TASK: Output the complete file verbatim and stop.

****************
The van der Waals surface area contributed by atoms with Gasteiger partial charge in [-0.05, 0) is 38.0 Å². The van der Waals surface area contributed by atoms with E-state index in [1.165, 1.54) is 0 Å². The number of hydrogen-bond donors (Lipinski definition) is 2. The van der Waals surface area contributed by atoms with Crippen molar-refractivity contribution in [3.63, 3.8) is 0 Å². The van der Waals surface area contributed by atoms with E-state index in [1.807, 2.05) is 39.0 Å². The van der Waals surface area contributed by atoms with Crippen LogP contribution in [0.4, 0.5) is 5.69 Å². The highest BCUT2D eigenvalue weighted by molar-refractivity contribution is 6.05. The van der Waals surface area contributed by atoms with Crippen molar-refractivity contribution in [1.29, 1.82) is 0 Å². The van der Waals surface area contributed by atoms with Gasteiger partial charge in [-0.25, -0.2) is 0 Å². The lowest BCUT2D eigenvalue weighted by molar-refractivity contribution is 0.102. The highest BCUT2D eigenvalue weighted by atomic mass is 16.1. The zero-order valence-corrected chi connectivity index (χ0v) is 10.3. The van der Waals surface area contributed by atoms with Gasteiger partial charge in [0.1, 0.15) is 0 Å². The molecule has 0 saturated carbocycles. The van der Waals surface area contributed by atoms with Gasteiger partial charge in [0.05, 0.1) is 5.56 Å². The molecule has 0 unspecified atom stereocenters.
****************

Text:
The van der Waals surface area contributed by atoms with Gasteiger partial charge in [-0.05, 0) is 38.0 Å². The van der Waals surface area contributed by atoms with E-state index in [1.165, 1.54) is 0 Å². The number of hydrogen-bond donors (Lipinski definition) is 2. The van der Waals surface area contributed by atoms with Crippen molar-refractivity contribution in [3.63, 3.8) is 0 Å². The van der Waals surface area contributed by atoms with E-state index in [1.807, 2.05) is 39.0 Å². The van der Waals surface area contributed by atoms with Crippen LogP contribution in [0.4, 0.5) is 5.69 Å². The highest BCUT2D eigenvalue weighted by molar-refractivity contribution is 6.05. The van der Waals surface area contributed by atoms with Crippen molar-refractivity contribution in [1.29, 1.82) is 0 Å². The van der Waals surface area contributed by atoms with Gasteiger partial charge in [-0.25, -0.2) is 0 Å². The lowest BCUT2D eigenvalue weighted by molar-refractivity contribution is 0.102. The highest BCUT2D eigenvalue weighted by atomic mass is 16.1. The zero-order valence-corrected chi connectivity index (χ0v) is 10.3. The van der Waals surface area contributed by atoms with Gasteiger partial charge in [0.1, 0.15) is 0 Å². The molecule has 0 saturated carbocycles. The van der Waals surface area contributed by atoms with Gasteiger partial charge in [0.05, 0.1) is 5.56 Å². The molecule has 0 unspecified atom stereocenters.